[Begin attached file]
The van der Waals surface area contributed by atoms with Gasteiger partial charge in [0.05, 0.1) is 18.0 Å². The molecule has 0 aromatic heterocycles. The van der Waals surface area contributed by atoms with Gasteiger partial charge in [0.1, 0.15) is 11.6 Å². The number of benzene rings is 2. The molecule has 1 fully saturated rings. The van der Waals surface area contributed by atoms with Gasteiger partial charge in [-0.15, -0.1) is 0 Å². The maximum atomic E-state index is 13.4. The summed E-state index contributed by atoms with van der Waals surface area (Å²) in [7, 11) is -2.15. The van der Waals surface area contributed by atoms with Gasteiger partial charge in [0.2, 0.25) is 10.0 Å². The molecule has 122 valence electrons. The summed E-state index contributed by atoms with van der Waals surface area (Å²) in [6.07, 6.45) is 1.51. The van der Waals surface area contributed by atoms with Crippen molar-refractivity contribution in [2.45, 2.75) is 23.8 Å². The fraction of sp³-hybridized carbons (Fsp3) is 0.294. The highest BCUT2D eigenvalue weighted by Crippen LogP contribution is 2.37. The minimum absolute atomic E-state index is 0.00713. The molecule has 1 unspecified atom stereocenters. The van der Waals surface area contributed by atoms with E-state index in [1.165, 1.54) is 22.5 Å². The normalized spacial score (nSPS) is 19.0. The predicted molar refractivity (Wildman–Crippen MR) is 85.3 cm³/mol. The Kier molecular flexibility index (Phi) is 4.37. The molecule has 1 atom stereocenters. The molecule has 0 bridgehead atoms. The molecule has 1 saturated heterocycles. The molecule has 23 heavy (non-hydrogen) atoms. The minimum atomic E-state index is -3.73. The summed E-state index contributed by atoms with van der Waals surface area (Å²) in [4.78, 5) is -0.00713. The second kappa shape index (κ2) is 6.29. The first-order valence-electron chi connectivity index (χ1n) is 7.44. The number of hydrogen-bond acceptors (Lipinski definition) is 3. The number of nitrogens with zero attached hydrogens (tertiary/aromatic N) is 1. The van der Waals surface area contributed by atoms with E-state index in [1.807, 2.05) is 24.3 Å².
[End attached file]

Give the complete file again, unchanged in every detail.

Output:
The van der Waals surface area contributed by atoms with Gasteiger partial charge in [0.05, 0.1) is 18.0 Å². The molecule has 0 aromatic heterocycles. The van der Waals surface area contributed by atoms with Gasteiger partial charge in [0.1, 0.15) is 11.6 Å². The number of benzene rings is 2. The molecule has 1 fully saturated rings. The van der Waals surface area contributed by atoms with Gasteiger partial charge in [-0.15, -0.1) is 0 Å². The maximum atomic E-state index is 13.4. The summed E-state index contributed by atoms with van der Waals surface area (Å²) in [7, 11) is -2.15. The van der Waals surface area contributed by atoms with Gasteiger partial charge in [0.2, 0.25) is 10.0 Å². The molecule has 122 valence electrons. The summed E-state index contributed by atoms with van der Waals surface area (Å²) in [6.07, 6.45) is 1.51. The van der Waals surface area contributed by atoms with Crippen molar-refractivity contribution in [2.45, 2.75) is 23.8 Å². The fraction of sp³-hybridized carbons (Fsp3) is 0.294. The highest BCUT2D eigenvalue weighted by Crippen LogP contribution is 2.37. The minimum absolute atomic E-state index is 0.00713. The molecule has 1 unspecified atom stereocenters. The van der Waals surface area contributed by atoms with E-state index in [1.165, 1.54) is 22.5 Å². The normalized spacial score (nSPS) is 19.0. The predicted molar refractivity (Wildman–Crippen MR) is 85.3 cm³/mol. The Kier molecular flexibility index (Phi) is 4.37. The molecule has 1 atom stereocenters. The molecule has 0 bridgehead atoms. The molecule has 1 saturated heterocycles. The molecule has 23 heavy (non-hydrogen) atoms. The minimum atomic E-state index is -3.73. The summed E-state index contributed by atoms with van der Waals surface area (Å²) in [4.78, 5) is -0.00713. The second kappa shape index (κ2) is 6.29. The first-order valence-electron chi connectivity index (χ1n) is 7.44. The number of hydrogen-bond acceptors (Lipinski definition) is 3. The number of nitrogens with zero attached hydrogens (tertiary/aromatic N) is 1. The van der Waals surface area contributed by atoms with E-state index in [1.807, 2.05) is 24.3 Å².